At points in the book Friedman seems to be renouncing the emphasis on individual initiative that also characterizes green liberalism. He makes fun of tracts such as “205 Easy Ways to Save the Earth” and “40 Easy Ways to Save the Planet.” If only environmental reform were so easy, explains Friedman. While urging readers to “personally lead as environmentally sustainable a life as you can,” he also advocates for a more “systemic approach” to environmental reform—reforms such as properly factoring price into the cost of goods and seeing that externalities are absorbed within the financial equation. But since Friedman is not advocating any structural transformation it is impossible to see how, for example, corporations—which are legally obligated to operate in the financial best interests of their shareholders—would relinquish the idea that plants, soil, water, forests, and other natural resources are anything but a form of capital. Nor is it clear how Friedman’s prescription for the world’s ecological ills can come about without renouncing the pro-growth ideology that has governed capitalism since at least the nineteenth century. What Friedman means by fundamental change is, at most, “changes in our lifestyle,” not in the prevailing mode of production.


M. Spector
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Joined: Feb 19 2005

The greening of capitalism?
by Heather Rogers

Quote:
Green capitalism’s bottom line is that it promises a growing economy that uses less from the biosphere. We don’t have to have a slow-growth or no-growth economy to save the planet. To prove this point, the authors of Natural Capitalism [Paul Hawken, Amory Lovins, and L. Hunter Lovins] recount the success story of DuPont, the chemical company. In the late 1990s, DuPont voluntarily adopted the goals of the Kyoto Protocol, which meant they would cut their greenhouse gas emissions to less than half of 1991 levels. This led to a net savings of $6 for every ton of carbon dioxide that DuPont shed. Natural Capitalism uses this example to say, “Look, it works.” Hawken and the Lovinses go on to point out, “America could shed $300 billion a year from its energy bills using existing technology. The Earth’s climate can thus be protected, not at a cost, but at a profit.” This is the strand of thinking that others, including Thomas Friedman, have picked up on. It sounds really good to a lot of powerful people, powerful corporations, and powerful politicians beholden to those corporations.

But when you think it through—it’s not that complicated, I’m not an economist—what does DuPont do with the money they save? They put it right back into making more chemicals. They put it back into growing their business because that’s what you have to do in capitalism. That’s the logic of the market. You have to grow or you lose out to the competition. (So we get more chemicals—wonderful!) Other questions spring from this. If corporations have slightly greener methods of producing whatever it is they make, isn’t that better? It could be, except that these energy savings aren’t retired. Whatever energy Wal-Mart forgoes in its more efficient stores and delivery trucks nevertheless gets used by the company. That energy, and more, is consumed by the next Wal-Mart that’s built and the next.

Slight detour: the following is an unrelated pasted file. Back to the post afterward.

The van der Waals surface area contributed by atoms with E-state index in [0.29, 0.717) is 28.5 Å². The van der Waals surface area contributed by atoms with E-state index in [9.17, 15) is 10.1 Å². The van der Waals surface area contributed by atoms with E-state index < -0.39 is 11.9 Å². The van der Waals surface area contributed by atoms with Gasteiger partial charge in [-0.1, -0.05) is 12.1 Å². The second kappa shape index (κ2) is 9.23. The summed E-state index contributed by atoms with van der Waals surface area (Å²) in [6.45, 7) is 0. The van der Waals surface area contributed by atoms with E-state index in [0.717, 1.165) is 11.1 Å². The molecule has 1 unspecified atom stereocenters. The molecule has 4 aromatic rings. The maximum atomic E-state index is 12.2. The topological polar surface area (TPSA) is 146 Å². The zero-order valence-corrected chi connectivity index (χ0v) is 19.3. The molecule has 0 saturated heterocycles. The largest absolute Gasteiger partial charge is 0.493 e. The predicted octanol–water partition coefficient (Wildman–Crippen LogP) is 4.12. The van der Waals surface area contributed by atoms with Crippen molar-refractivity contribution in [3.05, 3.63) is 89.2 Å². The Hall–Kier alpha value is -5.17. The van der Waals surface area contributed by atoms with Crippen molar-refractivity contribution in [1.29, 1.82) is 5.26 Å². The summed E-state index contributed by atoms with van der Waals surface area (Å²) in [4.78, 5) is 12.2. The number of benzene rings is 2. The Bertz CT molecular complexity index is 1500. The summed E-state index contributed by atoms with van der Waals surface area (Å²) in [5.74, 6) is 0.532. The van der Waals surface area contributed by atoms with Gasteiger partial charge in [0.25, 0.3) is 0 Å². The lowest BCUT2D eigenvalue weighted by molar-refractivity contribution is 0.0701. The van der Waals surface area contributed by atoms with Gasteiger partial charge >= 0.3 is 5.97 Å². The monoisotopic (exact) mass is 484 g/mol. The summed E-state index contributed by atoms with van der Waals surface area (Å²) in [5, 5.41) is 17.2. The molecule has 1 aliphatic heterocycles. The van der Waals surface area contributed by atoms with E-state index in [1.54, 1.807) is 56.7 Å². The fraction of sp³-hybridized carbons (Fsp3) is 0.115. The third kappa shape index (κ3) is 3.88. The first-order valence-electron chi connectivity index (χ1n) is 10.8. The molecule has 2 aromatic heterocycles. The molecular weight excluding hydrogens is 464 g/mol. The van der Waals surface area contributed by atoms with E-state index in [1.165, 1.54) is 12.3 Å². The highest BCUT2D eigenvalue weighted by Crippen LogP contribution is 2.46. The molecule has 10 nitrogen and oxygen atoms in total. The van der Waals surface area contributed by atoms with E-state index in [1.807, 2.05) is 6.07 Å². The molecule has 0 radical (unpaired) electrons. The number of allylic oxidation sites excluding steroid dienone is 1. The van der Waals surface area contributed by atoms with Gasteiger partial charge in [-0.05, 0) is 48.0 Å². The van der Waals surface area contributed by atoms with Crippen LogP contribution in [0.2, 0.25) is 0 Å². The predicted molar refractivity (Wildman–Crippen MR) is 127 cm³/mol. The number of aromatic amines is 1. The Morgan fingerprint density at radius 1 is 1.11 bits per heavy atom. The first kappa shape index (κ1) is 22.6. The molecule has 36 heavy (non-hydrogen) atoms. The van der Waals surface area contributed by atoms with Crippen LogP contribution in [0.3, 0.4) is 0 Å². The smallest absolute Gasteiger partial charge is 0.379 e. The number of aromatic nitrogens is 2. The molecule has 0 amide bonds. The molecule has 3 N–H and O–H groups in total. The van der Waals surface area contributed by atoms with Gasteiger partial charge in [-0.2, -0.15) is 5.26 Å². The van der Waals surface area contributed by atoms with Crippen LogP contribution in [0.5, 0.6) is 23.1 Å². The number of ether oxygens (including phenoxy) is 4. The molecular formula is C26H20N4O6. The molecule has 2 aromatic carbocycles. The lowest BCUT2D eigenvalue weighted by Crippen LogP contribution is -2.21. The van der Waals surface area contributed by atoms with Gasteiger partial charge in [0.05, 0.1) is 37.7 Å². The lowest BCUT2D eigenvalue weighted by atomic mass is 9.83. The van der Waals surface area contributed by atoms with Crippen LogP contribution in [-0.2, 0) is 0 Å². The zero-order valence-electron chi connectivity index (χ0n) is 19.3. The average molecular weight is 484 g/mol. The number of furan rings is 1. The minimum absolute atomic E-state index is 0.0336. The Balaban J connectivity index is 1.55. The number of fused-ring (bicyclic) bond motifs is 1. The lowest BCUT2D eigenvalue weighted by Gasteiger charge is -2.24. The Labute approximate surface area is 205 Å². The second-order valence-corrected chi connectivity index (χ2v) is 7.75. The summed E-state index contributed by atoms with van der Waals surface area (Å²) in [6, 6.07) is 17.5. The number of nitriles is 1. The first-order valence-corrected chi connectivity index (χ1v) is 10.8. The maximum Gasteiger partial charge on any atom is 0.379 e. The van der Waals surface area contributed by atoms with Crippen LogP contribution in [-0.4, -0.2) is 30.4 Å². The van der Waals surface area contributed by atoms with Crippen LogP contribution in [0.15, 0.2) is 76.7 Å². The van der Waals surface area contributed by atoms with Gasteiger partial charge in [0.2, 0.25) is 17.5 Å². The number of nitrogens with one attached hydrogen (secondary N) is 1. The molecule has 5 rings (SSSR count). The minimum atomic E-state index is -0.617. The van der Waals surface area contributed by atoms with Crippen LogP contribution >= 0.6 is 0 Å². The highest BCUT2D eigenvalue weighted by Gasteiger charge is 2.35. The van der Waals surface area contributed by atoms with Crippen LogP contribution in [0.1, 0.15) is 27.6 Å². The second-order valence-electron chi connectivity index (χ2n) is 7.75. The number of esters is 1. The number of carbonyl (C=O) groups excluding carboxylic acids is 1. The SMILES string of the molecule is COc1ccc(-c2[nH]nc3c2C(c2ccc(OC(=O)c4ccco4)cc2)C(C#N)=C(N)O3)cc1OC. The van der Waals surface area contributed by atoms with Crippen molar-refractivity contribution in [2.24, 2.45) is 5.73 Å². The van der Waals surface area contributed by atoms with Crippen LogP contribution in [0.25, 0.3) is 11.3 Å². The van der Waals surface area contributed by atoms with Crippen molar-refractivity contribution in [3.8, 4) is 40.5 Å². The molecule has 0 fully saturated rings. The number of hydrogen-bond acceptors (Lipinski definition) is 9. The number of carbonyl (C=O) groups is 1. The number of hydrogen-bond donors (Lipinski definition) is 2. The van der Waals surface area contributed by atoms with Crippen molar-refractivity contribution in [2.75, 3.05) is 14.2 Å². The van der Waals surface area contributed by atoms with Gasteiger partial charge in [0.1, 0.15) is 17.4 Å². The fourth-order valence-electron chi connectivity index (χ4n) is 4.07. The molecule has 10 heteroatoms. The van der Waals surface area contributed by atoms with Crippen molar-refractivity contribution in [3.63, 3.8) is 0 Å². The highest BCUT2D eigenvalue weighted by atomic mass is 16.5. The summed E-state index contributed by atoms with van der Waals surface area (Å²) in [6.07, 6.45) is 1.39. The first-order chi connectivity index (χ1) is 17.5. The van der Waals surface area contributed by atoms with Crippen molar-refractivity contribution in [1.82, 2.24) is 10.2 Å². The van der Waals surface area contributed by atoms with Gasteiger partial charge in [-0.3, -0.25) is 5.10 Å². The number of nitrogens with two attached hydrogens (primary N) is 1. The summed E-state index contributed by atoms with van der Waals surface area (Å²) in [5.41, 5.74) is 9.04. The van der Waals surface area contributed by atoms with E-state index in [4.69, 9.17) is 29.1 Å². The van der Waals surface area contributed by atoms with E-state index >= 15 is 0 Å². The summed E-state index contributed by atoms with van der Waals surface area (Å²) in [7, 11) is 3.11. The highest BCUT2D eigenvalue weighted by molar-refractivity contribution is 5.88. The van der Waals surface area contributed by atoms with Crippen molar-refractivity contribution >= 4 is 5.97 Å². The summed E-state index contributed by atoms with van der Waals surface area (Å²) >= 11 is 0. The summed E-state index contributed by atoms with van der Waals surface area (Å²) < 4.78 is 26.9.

NDPP
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Joined: Dec 28 2008

Social State Vs Corporate State - by John McMurtry

http://www.globalresearch.ca/index.php?context=va&aid=30425

"...In post 2008 times, slash and burn of the life-serving public sectors and services becomes a war of movement towards their elimination. Facts do not compute in the process. Consistent demonstration of decline in life goods and cost-efficiency wherever the corporate money-sequence system invades is forgotten in the culture of occupation.

Behind a culture of pervasive lies and ostentation, the 'enemy', is, decoded, any social ordering or public sector universally providing necessary life goods without mediation by corporate price or profit..."


NDPP
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Joined: Dec 28 2008

Occupy Denialism: Toward Ecological and Social Revolution - by John Bellamy Foster

http://mrzine.monthlyreview.org/2011/foster111111.html

"..We need to recognize that despite our increasing numbers we are losing the battle, if not the war, for the future of the earth. Our worst enemy is denialism: not just the outright denial of climate change skeptics, but also the far more dangerous denial - often found amongst enivironmentalists themselves - of capitalism's role in the accumulation of ecological catastrophe..."


M. Spector
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Joined: Feb 19 2005